Frequently Asked Questions of I-485 Adjustment of Status
What is Form I-485 for?
Form I-485 is the application for adjusting immigration status. Foreign nationals who are in the U.S. with certain types of temporary visas, and wish to change to a different visa classification, can file an application of I-485 for change of nonimmigrant status.
When should I-485 be filed?
All I-485 applications are filed when I-140 is concurrently-filed, pending, or approved. Note that the foreign national must file I-485 prior to the expiration of Form I-94.
What is the filing fee of I-485?
The filing fee of I-485 is $985. You need to add $85 biometric fee for a total of $1070, where applicable. You must make your check payable to Department of Homeland Security. There are exceptions in which the applicant is not required to pay the entire $1070:
- Applicants 79 years of age or older are not charged a biometric fee; the fee total is $985.
- There is no fee for applicants who are filing Form I-485 based on having been admitted to the United States as a refugee.
- There is no fee if an applicant is filing as a refugee under section 209(a) of the INA.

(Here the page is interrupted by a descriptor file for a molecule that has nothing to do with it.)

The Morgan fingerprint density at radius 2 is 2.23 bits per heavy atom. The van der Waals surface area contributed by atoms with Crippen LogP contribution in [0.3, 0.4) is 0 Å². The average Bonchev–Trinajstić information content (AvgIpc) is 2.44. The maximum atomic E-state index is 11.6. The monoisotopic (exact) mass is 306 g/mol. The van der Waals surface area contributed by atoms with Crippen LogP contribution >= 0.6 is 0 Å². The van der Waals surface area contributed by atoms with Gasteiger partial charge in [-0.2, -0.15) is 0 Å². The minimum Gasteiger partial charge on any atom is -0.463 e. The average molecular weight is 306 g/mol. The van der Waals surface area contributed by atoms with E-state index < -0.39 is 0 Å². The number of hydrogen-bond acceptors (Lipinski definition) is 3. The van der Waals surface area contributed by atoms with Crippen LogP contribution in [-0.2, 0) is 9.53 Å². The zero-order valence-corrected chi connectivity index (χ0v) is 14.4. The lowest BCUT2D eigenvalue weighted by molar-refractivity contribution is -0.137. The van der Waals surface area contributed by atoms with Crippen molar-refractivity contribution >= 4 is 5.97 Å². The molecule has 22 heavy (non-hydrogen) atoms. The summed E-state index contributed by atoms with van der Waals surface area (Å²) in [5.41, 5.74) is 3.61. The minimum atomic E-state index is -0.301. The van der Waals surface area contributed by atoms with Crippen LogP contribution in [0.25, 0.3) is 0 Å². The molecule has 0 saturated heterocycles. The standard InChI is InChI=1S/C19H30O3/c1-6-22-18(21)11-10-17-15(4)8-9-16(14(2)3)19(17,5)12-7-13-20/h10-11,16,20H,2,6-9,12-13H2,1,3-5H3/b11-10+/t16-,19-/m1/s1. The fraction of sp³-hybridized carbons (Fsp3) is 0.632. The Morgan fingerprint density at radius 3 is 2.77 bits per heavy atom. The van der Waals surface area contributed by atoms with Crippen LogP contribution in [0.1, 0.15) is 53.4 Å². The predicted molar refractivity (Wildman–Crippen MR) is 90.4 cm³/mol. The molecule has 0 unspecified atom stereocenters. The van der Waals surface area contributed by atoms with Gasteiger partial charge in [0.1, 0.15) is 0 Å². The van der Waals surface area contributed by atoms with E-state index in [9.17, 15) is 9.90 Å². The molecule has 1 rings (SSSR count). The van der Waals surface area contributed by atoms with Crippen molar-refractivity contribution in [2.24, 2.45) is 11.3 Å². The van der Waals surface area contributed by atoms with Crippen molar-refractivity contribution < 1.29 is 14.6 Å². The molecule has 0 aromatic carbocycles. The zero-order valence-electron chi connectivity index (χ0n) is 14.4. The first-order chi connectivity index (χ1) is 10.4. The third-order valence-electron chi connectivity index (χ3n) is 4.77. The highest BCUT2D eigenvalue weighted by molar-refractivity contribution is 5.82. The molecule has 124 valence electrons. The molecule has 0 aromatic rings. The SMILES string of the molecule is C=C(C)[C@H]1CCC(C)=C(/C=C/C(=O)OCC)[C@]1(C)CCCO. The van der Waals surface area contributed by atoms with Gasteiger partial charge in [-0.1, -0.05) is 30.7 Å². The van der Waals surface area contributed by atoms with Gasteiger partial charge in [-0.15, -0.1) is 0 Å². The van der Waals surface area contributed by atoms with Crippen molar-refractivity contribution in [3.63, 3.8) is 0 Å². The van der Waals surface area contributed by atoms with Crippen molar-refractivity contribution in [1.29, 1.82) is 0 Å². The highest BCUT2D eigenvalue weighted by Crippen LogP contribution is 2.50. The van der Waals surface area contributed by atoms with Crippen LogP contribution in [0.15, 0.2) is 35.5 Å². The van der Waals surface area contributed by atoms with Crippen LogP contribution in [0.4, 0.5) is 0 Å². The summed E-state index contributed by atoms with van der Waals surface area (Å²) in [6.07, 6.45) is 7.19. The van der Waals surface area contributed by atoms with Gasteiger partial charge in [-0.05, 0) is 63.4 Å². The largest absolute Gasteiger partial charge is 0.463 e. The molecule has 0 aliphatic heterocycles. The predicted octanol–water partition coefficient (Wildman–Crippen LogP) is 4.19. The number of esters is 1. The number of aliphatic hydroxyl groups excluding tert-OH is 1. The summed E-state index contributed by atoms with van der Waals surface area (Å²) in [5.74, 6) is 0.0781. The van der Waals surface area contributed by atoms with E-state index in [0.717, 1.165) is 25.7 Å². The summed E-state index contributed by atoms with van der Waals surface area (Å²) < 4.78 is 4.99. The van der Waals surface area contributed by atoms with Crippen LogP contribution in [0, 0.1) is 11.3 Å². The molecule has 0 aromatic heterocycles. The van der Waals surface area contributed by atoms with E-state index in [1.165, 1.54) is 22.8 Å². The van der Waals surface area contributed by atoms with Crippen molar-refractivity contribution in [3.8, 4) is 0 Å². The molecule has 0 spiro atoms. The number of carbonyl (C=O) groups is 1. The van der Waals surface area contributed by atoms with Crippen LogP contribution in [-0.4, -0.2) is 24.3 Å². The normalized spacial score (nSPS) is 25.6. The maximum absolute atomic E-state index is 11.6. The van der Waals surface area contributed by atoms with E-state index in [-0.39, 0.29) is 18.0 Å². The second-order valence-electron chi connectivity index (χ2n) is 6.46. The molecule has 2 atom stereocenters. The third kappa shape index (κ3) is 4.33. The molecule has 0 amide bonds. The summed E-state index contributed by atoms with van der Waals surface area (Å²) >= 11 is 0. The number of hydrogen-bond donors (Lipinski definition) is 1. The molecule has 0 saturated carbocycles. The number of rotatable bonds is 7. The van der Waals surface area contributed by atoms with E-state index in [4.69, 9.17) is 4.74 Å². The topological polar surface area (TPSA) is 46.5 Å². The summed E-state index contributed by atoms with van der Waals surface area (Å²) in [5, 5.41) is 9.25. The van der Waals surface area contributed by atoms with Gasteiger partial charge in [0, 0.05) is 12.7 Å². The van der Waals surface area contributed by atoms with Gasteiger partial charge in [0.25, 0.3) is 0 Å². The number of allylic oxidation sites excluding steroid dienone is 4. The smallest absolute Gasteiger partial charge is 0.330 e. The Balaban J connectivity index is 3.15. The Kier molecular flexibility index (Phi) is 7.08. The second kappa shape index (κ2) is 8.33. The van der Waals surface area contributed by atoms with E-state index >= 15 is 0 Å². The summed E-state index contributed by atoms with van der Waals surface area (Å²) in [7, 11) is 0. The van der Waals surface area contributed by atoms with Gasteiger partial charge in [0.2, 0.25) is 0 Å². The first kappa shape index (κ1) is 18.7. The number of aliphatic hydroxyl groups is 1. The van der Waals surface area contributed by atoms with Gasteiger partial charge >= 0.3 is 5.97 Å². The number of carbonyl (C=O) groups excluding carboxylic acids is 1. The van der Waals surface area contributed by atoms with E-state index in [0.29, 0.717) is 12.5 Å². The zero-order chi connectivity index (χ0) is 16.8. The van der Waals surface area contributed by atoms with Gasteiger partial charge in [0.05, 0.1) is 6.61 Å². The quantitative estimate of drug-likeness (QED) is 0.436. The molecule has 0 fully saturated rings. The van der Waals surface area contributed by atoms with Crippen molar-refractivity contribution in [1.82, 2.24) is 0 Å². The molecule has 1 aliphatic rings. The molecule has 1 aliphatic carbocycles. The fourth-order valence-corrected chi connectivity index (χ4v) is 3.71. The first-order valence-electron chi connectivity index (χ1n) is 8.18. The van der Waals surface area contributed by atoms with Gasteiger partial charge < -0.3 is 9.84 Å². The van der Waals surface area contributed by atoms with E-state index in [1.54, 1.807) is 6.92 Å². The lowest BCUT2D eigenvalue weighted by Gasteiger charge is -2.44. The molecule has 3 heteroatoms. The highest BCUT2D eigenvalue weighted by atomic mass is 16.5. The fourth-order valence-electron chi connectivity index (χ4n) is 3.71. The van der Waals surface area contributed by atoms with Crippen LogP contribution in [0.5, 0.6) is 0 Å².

- For applicants under 14 years of age:
A: Filing with the I-485 application of at least one parent have a fee total of $635.
B: Not filing with the I-485 application of at least one parent have a fee total of $985.
What documents are requirement to be accompanied I-485?
The application must be accompanied by
- Two photographs of the adjustment applicant.
- Aliens fourteen years of age or older must include a biographical information form, Form G-325A.
- Each application must also be supported by evidence that the alien will not become a public charge. For employment-based immigration cases, the applicant can show sufficient means of support through such evidence as a current letter of employment from the employer-sponsor stating that the job offer remains open and stating the current rate of pay. Other evidence, such as tax returns, W-2s, and non-binding affidavits of support from family members on Form I134, can also be submitted.
- An adjustment applicant must also submit results of a medical examination on Form I-693. The exam must be administered by an approved “civil surgeon.“ The examination consists of TB testing, a serology test, and a review of vaccination records. At the completion of the medical examination, the doctor will put the results of the exam in a sealed envelope and give it to the alien. The envelope must remain sealed in order for the results to be accepted.